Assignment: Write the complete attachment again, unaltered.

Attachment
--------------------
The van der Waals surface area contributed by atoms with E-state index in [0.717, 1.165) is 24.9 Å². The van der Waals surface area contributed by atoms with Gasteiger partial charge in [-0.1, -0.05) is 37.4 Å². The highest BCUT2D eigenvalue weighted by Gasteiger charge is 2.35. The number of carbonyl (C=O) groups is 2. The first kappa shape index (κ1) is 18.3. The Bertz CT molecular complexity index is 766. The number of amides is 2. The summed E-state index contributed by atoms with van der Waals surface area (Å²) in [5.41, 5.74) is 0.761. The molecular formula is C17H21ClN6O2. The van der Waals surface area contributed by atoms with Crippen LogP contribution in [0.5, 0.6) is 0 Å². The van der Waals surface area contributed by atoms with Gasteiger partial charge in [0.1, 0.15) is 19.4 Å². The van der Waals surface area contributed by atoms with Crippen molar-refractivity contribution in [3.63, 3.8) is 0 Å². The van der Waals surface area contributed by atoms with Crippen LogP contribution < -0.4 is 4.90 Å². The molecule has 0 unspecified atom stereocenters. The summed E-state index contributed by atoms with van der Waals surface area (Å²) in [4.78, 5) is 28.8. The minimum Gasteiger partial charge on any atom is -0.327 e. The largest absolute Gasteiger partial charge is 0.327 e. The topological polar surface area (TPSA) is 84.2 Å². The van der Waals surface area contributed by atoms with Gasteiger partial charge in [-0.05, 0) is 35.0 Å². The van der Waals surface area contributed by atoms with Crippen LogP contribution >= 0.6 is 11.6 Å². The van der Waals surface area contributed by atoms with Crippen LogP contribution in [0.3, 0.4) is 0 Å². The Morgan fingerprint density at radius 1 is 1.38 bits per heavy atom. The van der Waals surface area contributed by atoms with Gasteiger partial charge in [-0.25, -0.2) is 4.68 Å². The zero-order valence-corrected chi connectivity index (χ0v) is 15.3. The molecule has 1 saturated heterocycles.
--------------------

The van der Waals surface area contributed by atoms with E-state index in [0.717, 1.165) is 24.9 Å². The van der Waals surface area contributed by atoms with Gasteiger partial charge in [-0.1, -0.05) is 37.4 Å². The highest BCUT2D eigenvalue weighted by Gasteiger charge is 2.35. The number of carbonyl (C=O) groups is 2. The first kappa shape index (κ1) is 18.3. The Bertz CT molecular complexity index is 766. The number of amides is 2. The summed E-state index contributed by atoms with van der Waals surface area (Å²) in [5.41, 5.74) is 0.761. The molecular formula is C17H21ClN6O2. The van der Waals surface area contributed by atoms with Crippen LogP contribution in [0.5, 0.6) is 0 Å². The van der Waals surface area contributed by atoms with Gasteiger partial charge in [0.1, 0.15) is 19.4 Å². The van der Waals surface area contributed by atoms with Crippen molar-refractivity contribution in [3.63, 3.8) is 0 Å². The van der Waals surface area contributed by atoms with Crippen LogP contribution < -0.4 is 4.90 Å². The molecule has 0 unspecified atom stereocenters. The summed E-state index contributed by atoms with van der Waals surface area (Å²) in [4.78, 5) is 28.8. The minimum Gasteiger partial charge on any atom is -0.327 e. The largest absolute Gasteiger partial charge is 0.327 e. The topological polar surface area (TPSA) is 84.2 Å². The van der Waals surface area contributed by atoms with Gasteiger partial charge in [-0.05, 0) is 35.0 Å². The van der Waals surface area contributed by atoms with Crippen LogP contribution >= 0.6 is 11.6 Å². The van der Waals surface area contributed by atoms with Crippen LogP contribution in [0.3, 0.4) is 0 Å². The Morgan fingerprint density at radius 1 is 1.38 bits per heavy atom. The van der Waals surface area contributed by atoms with Gasteiger partial charge in [-0.25, -0.2) is 4.68 Å². The zero-order valence-corrected chi connectivity index (χ0v) is 15.3. The molecule has 1 saturated heterocycles.